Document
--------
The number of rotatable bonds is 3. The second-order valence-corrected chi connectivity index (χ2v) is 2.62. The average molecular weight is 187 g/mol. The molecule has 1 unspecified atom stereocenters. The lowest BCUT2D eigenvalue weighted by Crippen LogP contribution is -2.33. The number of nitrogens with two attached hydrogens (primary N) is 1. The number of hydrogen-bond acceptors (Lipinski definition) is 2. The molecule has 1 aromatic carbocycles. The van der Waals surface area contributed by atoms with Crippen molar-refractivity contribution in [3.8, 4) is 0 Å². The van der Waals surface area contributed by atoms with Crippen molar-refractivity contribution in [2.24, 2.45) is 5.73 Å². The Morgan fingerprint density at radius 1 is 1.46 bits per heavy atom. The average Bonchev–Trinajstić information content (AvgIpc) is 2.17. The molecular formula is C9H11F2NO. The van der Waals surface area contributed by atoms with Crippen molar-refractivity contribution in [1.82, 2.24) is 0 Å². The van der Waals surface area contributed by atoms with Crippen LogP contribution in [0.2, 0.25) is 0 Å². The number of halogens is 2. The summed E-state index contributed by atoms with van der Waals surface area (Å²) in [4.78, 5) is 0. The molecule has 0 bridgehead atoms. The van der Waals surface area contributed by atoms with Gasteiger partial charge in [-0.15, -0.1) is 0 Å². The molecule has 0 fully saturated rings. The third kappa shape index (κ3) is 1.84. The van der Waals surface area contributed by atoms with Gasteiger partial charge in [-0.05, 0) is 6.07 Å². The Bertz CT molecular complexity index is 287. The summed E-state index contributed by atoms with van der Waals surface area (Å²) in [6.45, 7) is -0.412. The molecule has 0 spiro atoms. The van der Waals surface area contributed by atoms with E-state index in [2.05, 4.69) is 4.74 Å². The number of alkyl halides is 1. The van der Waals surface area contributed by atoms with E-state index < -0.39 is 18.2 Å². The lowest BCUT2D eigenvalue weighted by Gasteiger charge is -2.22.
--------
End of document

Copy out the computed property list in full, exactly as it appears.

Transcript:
The number of rotatable bonds is 3. The second-order valence-corrected chi connectivity index (χ2v) is 2.62. The average molecular weight is 187 g/mol. The molecule has 1 unspecified atom stereocenters. The lowest BCUT2D eigenvalue weighted by Crippen LogP contribution is -2.33. The number of nitrogens with two attached hydrogens (primary N) is 1. The number of hydrogen-bond acceptors (Lipinski definition) is 2. The molecule has 1 aromatic carbocycles. The van der Waals surface area contributed by atoms with Crippen molar-refractivity contribution in [3.8, 4) is 0 Å². The van der Waals surface area contributed by atoms with Crippen molar-refractivity contribution in [2.24, 2.45) is 5.73 Å². The Morgan fingerprint density at radius 1 is 1.46 bits per heavy atom. The average Bonchev–Trinajstić information content (AvgIpc) is 2.17. The molecular formula is C9H11F2NO. The van der Waals surface area contributed by atoms with Crippen molar-refractivity contribution in [1.82, 2.24) is 0 Å². The van der Waals surface area contributed by atoms with Crippen LogP contribution in [0.2, 0.25) is 0 Å². The number of halogens is 2. The summed E-state index contributed by atoms with van der Waals surface area (Å²) in [4.78, 5) is 0. The molecule has 0 bridgehead atoms. The van der Waals surface area contributed by atoms with Gasteiger partial charge in [-0.15, -0.1) is 0 Å². The molecule has 0 fully saturated rings. The third kappa shape index (κ3) is 1.84. The van der Waals surface area contributed by atoms with Gasteiger partial charge in [-0.05, 0) is 6.07 Å². The Bertz CT molecular complexity index is 287. The summed E-state index contributed by atoms with van der Waals surface area (Å²) in [6.45, 7) is -0.412. The molecule has 0 spiro atoms. The van der Waals surface area contributed by atoms with E-state index in [2.05, 4.69) is 4.74 Å². The number of alkyl halides is 1. The van der Waals surface area contributed by atoms with E-state index < -0.39 is 18.2 Å². The lowest BCUT2D eigenvalue weighted by Gasteiger charge is -2.22.